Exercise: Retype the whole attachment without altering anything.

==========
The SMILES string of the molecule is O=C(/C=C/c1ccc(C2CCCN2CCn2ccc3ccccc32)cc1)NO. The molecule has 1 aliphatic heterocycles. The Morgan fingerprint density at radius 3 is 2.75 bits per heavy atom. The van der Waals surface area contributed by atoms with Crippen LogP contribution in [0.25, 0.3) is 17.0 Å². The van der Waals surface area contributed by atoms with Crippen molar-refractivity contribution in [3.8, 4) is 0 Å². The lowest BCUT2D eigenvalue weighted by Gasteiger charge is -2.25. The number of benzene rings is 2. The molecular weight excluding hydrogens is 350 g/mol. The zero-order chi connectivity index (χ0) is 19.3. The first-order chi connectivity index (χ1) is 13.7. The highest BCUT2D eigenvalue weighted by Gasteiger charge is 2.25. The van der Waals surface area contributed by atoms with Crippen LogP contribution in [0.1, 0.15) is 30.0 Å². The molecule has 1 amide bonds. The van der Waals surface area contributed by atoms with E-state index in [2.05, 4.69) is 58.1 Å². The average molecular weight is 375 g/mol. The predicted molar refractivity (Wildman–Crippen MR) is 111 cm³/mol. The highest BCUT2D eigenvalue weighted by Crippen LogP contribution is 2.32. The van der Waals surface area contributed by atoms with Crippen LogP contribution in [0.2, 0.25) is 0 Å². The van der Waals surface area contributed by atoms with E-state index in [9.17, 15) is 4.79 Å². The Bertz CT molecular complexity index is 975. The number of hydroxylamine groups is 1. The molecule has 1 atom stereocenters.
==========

The SMILES string of the molecule is O=C(/C=C/c1ccc(C2CCCN2CCn2ccc3ccccc32)cc1)NO. The molecule has 1 aliphatic heterocycles. The Morgan fingerprint density at radius 3 is 2.75 bits per heavy atom. The van der Waals surface area contributed by atoms with Crippen LogP contribution in [0.25, 0.3) is 17.0 Å². The van der Waals surface area contributed by atoms with Crippen molar-refractivity contribution in [3.8, 4) is 0 Å². The lowest BCUT2D eigenvalue weighted by Gasteiger charge is -2.25. The number of benzene rings is 2. The molecular weight excluding hydrogens is 350 g/mol. The zero-order chi connectivity index (χ0) is 19.3. The first-order chi connectivity index (χ1) is 13.7. The highest BCUT2D eigenvalue weighted by Gasteiger charge is 2.25. The van der Waals surface area contributed by atoms with Crippen LogP contribution in [0.1, 0.15) is 30.0 Å². The molecule has 1 amide bonds. The van der Waals surface area contributed by atoms with E-state index in [2.05, 4.69) is 58.1 Å². The average molecular weight is 375 g/mol. The predicted molar refractivity (Wildman–Crippen MR) is 111 cm³/mol. The highest BCUT2D eigenvalue weighted by Crippen LogP contribution is 2.32. The van der Waals surface area contributed by atoms with Crippen LogP contribution in [0.2, 0.25) is 0 Å². The van der Waals surface area contributed by atoms with E-state index in [9.17, 15) is 4.79 Å². The Bertz CT molecular complexity index is 975. The number of hydroxylamine groups is 1. The molecule has 1 atom stereocenters.